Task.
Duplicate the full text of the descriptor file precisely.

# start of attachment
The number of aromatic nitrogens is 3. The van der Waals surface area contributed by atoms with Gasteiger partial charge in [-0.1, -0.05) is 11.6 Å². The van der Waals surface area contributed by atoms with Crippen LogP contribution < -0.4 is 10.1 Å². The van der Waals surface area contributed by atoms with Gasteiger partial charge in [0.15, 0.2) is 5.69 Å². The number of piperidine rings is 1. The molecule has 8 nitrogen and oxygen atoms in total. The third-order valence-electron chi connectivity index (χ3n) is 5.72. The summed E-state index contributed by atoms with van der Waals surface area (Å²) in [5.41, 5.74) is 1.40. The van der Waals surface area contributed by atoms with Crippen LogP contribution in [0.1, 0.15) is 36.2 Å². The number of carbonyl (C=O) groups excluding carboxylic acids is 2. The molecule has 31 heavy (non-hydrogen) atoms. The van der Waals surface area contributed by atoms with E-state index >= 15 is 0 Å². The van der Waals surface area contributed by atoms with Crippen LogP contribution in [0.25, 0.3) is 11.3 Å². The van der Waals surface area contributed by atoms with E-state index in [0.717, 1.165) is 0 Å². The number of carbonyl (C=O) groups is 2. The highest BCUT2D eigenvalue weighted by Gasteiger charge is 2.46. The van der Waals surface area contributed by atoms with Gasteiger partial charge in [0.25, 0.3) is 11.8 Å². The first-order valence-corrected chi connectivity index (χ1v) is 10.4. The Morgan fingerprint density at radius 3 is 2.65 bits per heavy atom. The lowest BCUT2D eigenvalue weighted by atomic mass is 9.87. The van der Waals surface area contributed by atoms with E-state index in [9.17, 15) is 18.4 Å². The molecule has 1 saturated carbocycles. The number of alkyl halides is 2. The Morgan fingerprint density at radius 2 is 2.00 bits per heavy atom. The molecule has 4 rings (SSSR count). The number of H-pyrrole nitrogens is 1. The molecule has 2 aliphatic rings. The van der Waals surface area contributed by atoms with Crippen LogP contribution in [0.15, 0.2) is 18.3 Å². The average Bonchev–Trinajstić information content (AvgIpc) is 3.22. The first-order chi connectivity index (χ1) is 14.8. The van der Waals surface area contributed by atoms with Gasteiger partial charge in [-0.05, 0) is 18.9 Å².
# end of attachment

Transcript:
The number of aromatic nitrogens is 3. The van der Waals surface area contributed by atoms with Gasteiger partial charge in [-0.1, -0.05) is 11.6 Å². The van der Waals surface area contributed by atoms with Crippen LogP contribution < -0.4 is 10.1 Å². The van der Waals surface area contributed by atoms with Gasteiger partial charge in [0.15, 0.2) is 5.69 Å². The number of piperidine rings is 1. The molecule has 8 nitrogen and oxygen atoms in total. The third-order valence-electron chi connectivity index (χ3n) is 5.72. The summed E-state index contributed by atoms with van der Waals surface area (Å²) in [5.41, 5.74) is 1.40. The van der Waals surface area contributed by atoms with Crippen LogP contribution in [0.1, 0.15) is 36.2 Å². The number of carbonyl (C=O) groups excluding carboxylic acids is 2. The molecule has 31 heavy (non-hydrogen) atoms. The van der Waals surface area contributed by atoms with E-state index >= 15 is 0 Å². The van der Waals surface area contributed by atoms with Crippen LogP contribution in [0.25, 0.3) is 11.3 Å². The van der Waals surface area contributed by atoms with E-state index in [0.717, 1.165) is 0 Å². The number of carbonyl (C=O) groups is 2. The highest BCUT2D eigenvalue weighted by Gasteiger charge is 2.46. The van der Waals surface area contributed by atoms with Gasteiger partial charge in [0.25, 0.3) is 11.8 Å². The first-order valence-corrected chi connectivity index (χ1v) is 10.4. The Morgan fingerprint density at radius 3 is 2.65 bits per heavy atom. The lowest BCUT2D eigenvalue weighted by atomic mass is 9.87. The van der Waals surface area contributed by atoms with E-state index in [9.17, 15) is 18.4 Å². The molecule has 1 saturated carbocycles. The number of alkyl halides is 2. The Morgan fingerprint density at radius 2 is 2.00 bits per heavy atom. The molecule has 4 rings (SSSR count). The number of H-pyrrole nitrogens is 1. The molecule has 2 aliphatic rings. The van der Waals surface area contributed by atoms with Crippen LogP contribution in [0.15, 0.2) is 18.3 Å². The average Bonchev–Trinajstić information content (AvgIpc) is 3.22. The first-order chi connectivity index (χ1) is 14.8. The van der Waals surface area contributed by atoms with Gasteiger partial charge in [-0.05, 0) is 18.9 Å².